- Band formed from English language students – including people from Syria, Sudan and Iraq
- Improves their English language skills while helping integration into the community
- Part of Mayor Rotheram’s Test and Learn initiative which offers £2m attached funding for innovation in adult education
A ukulele band formed from refugees and asylum seekers brought festive joy to people living with dementia – while helping boost their own English language skills.
The group of English language students – including people from Syria, Sudan and Iraq – were joined by members of the Neston Strummers, who have been teaching the instrument.
The event was the latest from the Liverpool City Region Mayor Steve Rotheram and the Combined Authority’s pioneering Test and Learn initiative to encourage innovate ways to improve adult education.
Mayor Rotheram launched the scheme over three years ago to tackle local market failures for skills and has supported innovation in learning, addressing gaps and enhancing adult learning with over £2m per year or 5% of the devolved adult education budget.
Wirral Met College has used the Test and Learn funding to create a unique curriculum of events – including crown green bowls – to help refugees integrate into British life while boosting language skills.
The students played and sang festive classics, including Jingle Bells, in English, Spanish and Arabic, and recited a poem for the residents at Meadowcroft Community Wellbeing Hub, in Bromborough, Wirral.
Mayor of the Liverpool City Region, Steve Rotheram, said:
“Bringing people from all walks of life together through the power of music is what our area does best. While we know the real challenges that face our new residents as they settle into their new life, we want to try and help make that transition as easy – and enjoyable – as possible for them.
“Having control over how our adult education funding is spent locally means that we’re able to try out new and innovative ways of supporting people in their moment of need – and this pilot is a perfect example of that. We’re empowering people to start afresh and build a better future for their families – and immerse themselves in the communities they’re now a part of.
“Our region has been a sanctuary to people seeking refuge for centuries and it’s a legacy we’re proud to continue today. Our message is clear: the Liverpool City Region is open to all. We will give you the support you need to help you – and our area – grow.”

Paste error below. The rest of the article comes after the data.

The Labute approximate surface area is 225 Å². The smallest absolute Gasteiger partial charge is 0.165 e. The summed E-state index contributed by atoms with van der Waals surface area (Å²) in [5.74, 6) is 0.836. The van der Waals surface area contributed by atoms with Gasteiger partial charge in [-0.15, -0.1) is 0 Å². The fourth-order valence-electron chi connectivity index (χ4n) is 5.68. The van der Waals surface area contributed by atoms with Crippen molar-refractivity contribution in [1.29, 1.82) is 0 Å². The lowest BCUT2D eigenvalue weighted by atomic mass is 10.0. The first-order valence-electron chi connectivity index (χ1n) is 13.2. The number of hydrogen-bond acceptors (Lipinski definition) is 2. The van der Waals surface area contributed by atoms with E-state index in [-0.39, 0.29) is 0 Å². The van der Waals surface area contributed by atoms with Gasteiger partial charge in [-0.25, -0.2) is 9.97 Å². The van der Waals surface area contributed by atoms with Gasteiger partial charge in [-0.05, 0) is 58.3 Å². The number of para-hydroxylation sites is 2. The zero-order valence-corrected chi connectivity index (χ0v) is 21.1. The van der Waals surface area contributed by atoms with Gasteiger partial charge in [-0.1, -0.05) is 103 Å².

During the first year, a total of 31 pilot projects were funded by Test and Learn, widening participation in particular to include disadvantaged groups.
Almost 1,800 learners took part, costing less than for mainstream adult education but generating much more in social value.
The care home class was designed in response to this year’s Test and Learn theme of wellbeing.
It was created to help students learn through interaction whilst giving residents a boost with a live music singalong.
Sue Higginson, Principal of Wirral Met College said:
“It’s initiatives like these that show what it is to be a community. I am so proud of our ESOL students who continue to inspire all around them through the challenges they have faced and overcome to be here, with their love of learning, and openness to finding out more about the local area and developing new skills like playing the ukulele! But it is so much more – it is partnerships like these that our help our students settle in their new home and that’s why they are so valuable.”
Jenny Paton, Deputy Chief Executive of Age UK Wirral, said:
“Our clients thoroughly enjoyed the Christmas Carols and listening to the students playing ukuleles. We have been working with Wirral Met this year to build connections with their students helping them to understand the impact of Dementia, so it is lovely to see students and clients meet together in person.
“Our clients love the opportunity to engage with new people and the students have definitely brought the Christmas spirit with them today! Thank you for involving us in such a wonderful opportunity.”
Joanne Anderson, Mayor of Liverpool and Combined Authority Portfolio Holder for Education, Skills, Equality and Diversity, said:
“Test and Learn is producing some amazing results in adult education and this is a great example of what can be achieved when we think more creatively.
“Students who have come here from other countries are learning important language skills in real-life situations as well as integrating into the communities where they live.”